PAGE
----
All transformed coordinates, vectors and possibly information obtained from the onboard radar, are done by the control device 7, by a known method, the construction of which will be well understood by those skilled in the art when reading this description.
Moreover, fixed data stored in a mass memory can also be supplied to the control device 7. The screen may also display cartographic data such as coasts, buoys, lighthouses, etc.
According to a beneficial alternative of the invention, ship equipment also contains a radio call recognition circuit 9 connected firstly to the demodulator output 6, and secondly to a data input keyboard (not shown but the function of which could be carried out by 4A), on which the operator enters the call sign (which is usefully an identification code such as that described below) of the ship with which he wishes to enter into contact, this call sign being immediately sent to demodulator 4 and built into the message periodically transmitted by transmitter 1. Circuit 9 may be a simple comparator in the called ship, comparing the call sign received from the calling ship with its own call sign, and initiating an audible and/or visual alarm when finding that they are equal. Obviously the message received by the called ship contains the calling ship's call sign, which may be displayed on screen 8 on the called ship. For example it could be displayed in plain text (alphanumeric call sign) in a corner of the screen. According to one beneficial alternative, a symbol would appear close to the point representing the calling ship (such as one of the points 10 to 12) instead of or in addition to this display, or the point itself may be modified; for example the symbol could be a circle surrounding the point representing the calling ship, and/or this point could flash or be displayed highlighted.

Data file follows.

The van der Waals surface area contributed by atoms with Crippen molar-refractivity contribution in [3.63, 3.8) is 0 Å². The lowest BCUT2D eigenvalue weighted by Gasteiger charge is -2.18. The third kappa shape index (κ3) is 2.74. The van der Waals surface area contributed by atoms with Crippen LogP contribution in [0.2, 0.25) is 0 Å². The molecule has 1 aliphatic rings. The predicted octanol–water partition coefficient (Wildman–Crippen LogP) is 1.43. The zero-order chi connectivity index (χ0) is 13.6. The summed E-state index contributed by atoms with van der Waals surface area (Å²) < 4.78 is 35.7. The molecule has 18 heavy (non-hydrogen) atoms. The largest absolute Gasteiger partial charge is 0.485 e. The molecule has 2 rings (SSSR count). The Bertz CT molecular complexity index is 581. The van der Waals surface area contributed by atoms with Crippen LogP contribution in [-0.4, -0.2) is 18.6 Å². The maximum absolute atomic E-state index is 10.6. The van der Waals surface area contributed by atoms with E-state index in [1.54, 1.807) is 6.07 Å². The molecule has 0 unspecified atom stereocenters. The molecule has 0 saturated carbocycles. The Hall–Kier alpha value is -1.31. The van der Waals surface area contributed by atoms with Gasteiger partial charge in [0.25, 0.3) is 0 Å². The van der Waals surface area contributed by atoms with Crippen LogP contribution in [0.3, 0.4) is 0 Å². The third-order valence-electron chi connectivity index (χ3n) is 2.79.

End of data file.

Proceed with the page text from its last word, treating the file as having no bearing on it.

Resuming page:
According to another alternative of the invention, the screen management device 7 may be combined with a "mouse" type device commonly used with microcomputers, this device producing a mobile marker 17 on screen 8, for example in the shape of a cross. When this marker is superimposed on a symbol representing a ship that the operator wants to call by radio, the operator presses or "clicks" the "mouse" start button. This command is processed by device 7 which generates the corresponding call sign (symbolized by the broken line 18) and sends it to modulator 4. In producing this call sign, device 7 stores call signs received from all neighboring ships (displayed on screen 8), sets up a relation between the point on which the marker 17 stopped and the corresponding call sign, and sends this call sign. These functions controlled by device 7 are easy to implement for the expert, and will not be described in more detail. Obviously the "mouse" may be used to acknowledge the call in the called ship, and possibly to open a radio link. The use of the "mouse" prevents possible errors in the two ships (caller and called ships) due to inputting a wrong call sign on the keyboard.
A ship operator may use the mouse or the 4A keyboard to input and/or modify the "identification code" of his own ship.
This identification code may be arbitrary. It does not need to be taken from a lexicon, and cannot be used to genuinely identify its user. This code is a binary number without any meaning other than as an address in the exchange of messages as described in detail below.
However it will be useful if it is standardized as follows:
--some of the binary elements in this number could be assigned to identification of the ship type. This information is useful for coordination of maneuvers of ships close to each other.
--one of the binary elements of the number could be used to indicate if the code is taken from a lexicon (some ships may wish to identify themselves, or in any case not have any reason to hide their identity) or if it has no specific meaning.